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Herzog’s “Into The Abyss”: Crime, Punishment, Humanity

Herzog's "Into The Abyss": Crime, Punishment, Humanity

Werner Herzog never makes thing easy on himself. Sitting on the other side of a glass partition talking to a convicted killer in Into the Abyss becomes the tough-minded moral equivalent of the physical challenges in his earlier films, like trudging through the jungle or across Antarctica. “I don’t have to like you,” Herzog tells Michael Perry, and this murderer who has found Jesus looks a little stunned.

Herzog’s quickly-made doc has a sense of urgency; he interviewed Perry, on death row in Texas, just eight days before his scheduled execution. But the film’s most powerful feature may be Herzog’s fierce, uncompromising stand against the death penalty. The typical, easier argument is that innocent people have been convicted; think of all those prisoners freed on DNA evidence. Herzog’s position has nothing to do with innocence, and comes down to this: the man is a killer, but we don’t get to kill him back. Herzog has no illusions about how hard that may be for some people to accept.

He interviews a woman whose mother and brother were murdered by Perry, as well as a minister who has seen too many executed men at their last moments, and a death row guard who burned out on the harrowing experience. But Into the Abyss soon veers into areas that make it less about the death penalty and more about the causes of crime. Perry and his accomplice, Jason Burkett – sentenced to a long prison term, also interviewed here – murdered a suburban woman because they wanted her car, and killed her son to keep him quiet.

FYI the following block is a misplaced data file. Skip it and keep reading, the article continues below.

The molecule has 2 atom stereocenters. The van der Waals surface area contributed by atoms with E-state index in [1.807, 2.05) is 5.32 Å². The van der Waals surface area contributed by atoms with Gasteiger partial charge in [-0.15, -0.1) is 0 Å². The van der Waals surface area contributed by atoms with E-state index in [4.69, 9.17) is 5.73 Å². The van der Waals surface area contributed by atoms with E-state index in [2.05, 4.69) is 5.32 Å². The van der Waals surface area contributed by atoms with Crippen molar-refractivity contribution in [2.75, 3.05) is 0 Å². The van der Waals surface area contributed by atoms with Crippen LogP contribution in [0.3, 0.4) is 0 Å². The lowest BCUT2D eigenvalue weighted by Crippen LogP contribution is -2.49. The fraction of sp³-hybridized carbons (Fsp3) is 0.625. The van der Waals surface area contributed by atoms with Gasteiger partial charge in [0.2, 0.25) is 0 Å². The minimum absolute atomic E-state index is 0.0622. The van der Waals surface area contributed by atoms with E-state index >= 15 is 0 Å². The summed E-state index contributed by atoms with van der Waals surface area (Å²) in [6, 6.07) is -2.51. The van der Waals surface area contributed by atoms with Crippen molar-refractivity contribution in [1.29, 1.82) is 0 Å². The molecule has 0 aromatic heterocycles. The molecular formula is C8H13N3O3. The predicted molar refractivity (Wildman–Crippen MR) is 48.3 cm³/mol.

The crime is hideous and pathological. But as Herzog interviews the friends, family and neighbors of the men involved, we begin to see a larger pattern of blighted lives, generations of fathers and sons in prison, illiteracy, poverty. Herzog makes no apologies for them, and this broad social view may be even more depressing than a crazed, isolated murder.

In his usual style, we hear Herzog off-camera during the interviews. His disembodied voice is more penetrating than if he were a visual presence, and his even-toned cadences eerier than if he’d gone for over-the-top effect.

There is a brief glimpse of humor when Perry says to Herzog, “You might want to get out of Texas as soon as possible,” because they’ll arrest and kill just about anyone down there. (Very hard to argue against that.) But overall Into the Abyss is haunting – newsworthy in its immediacy, lingering in the deft, specific way it presents us with the most complex social and moral questions.

Into the Abyss arrives in theaters on Nov 11th.

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